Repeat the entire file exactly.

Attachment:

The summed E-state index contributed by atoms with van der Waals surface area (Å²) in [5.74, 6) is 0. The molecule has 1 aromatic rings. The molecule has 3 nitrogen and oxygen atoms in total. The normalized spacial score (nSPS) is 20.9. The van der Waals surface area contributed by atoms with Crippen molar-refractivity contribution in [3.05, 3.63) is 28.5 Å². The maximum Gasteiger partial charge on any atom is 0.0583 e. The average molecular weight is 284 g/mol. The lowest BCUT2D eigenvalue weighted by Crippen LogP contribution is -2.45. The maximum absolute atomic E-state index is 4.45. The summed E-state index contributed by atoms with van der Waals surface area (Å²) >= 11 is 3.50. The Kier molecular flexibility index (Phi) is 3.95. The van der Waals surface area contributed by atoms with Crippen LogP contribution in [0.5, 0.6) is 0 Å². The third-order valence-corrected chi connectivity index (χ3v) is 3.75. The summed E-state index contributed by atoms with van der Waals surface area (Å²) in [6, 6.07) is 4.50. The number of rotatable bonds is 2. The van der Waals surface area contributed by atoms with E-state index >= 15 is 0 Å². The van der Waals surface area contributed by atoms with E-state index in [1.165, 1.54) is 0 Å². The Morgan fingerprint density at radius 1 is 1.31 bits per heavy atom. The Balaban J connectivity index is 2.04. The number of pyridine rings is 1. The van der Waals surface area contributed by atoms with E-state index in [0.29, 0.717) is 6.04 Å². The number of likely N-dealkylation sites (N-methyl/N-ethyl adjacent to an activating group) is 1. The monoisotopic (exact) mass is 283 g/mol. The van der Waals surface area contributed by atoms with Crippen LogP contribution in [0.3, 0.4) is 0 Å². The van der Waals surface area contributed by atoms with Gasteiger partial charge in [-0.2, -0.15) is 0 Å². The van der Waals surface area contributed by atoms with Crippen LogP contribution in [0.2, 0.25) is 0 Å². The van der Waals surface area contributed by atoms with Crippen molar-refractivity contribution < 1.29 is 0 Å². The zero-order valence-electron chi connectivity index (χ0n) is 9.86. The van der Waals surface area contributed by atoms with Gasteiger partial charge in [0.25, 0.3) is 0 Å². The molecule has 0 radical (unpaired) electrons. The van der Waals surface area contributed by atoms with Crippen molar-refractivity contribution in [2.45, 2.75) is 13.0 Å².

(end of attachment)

The summed E-state index contributed by atoms with van der Waals surface area (Å²) in [5.74, 6) is 0. The molecule has 1 aromatic rings. The molecule has 3 nitrogen and oxygen atoms in total. The normalized spacial score (nSPS) is 20.9. The van der Waals surface area contributed by atoms with Crippen molar-refractivity contribution in [3.05, 3.63) is 28.5 Å². The maximum Gasteiger partial charge on any atom is 0.0583 e. The average molecular weight is 284 g/mol. The lowest BCUT2D eigenvalue weighted by Crippen LogP contribution is -2.45. The maximum absolute atomic E-state index is 4.45. The summed E-state index contributed by atoms with van der Waals surface area (Å²) >= 11 is 3.50. The Kier molecular flexibility index (Phi) is 3.95. The van der Waals surface area contributed by atoms with Crippen LogP contribution in [0.5, 0.6) is 0 Å². The third-order valence-corrected chi connectivity index (χ3v) is 3.75. The summed E-state index contributed by atoms with van der Waals surface area (Å²) in [6, 6.07) is 4.50. The number of rotatable bonds is 2. The van der Waals surface area contributed by atoms with E-state index >= 15 is 0 Å². The van der Waals surface area contributed by atoms with E-state index in [1.165, 1.54) is 0 Å². The Morgan fingerprint density at radius 1 is 1.31 bits per heavy atom. The Balaban J connectivity index is 2.04. The number of pyridine rings is 1. The van der Waals surface area contributed by atoms with E-state index in [0.29, 0.717) is 6.04 Å². The number of likely N-dealkylation sites (N-methyl/N-ethyl adjacent to an activating group) is 1. The monoisotopic (exact) mass is 283 g/mol. The van der Waals surface area contributed by atoms with Crippen LogP contribution in [0.3, 0.4) is 0 Å². The van der Waals surface area contributed by atoms with Gasteiger partial charge in [-0.2, -0.15) is 0 Å². The van der Waals surface area contributed by atoms with Crippen LogP contribution in [0.2, 0.25) is 0 Å². The van der Waals surface area contributed by atoms with Crippen molar-refractivity contribution < 1.29 is 0 Å². The zero-order valence-electron chi connectivity index (χ0n) is 9.86. The van der Waals surface area contributed by atoms with Gasteiger partial charge in [0.25, 0.3) is 0 Å². The molecule has 0 radical (unpaired) electrons. The van der Waals surface area contributed by atoms with Crippen molar-refractivity contribution in [2.45, 2.75) is 13.0 Å².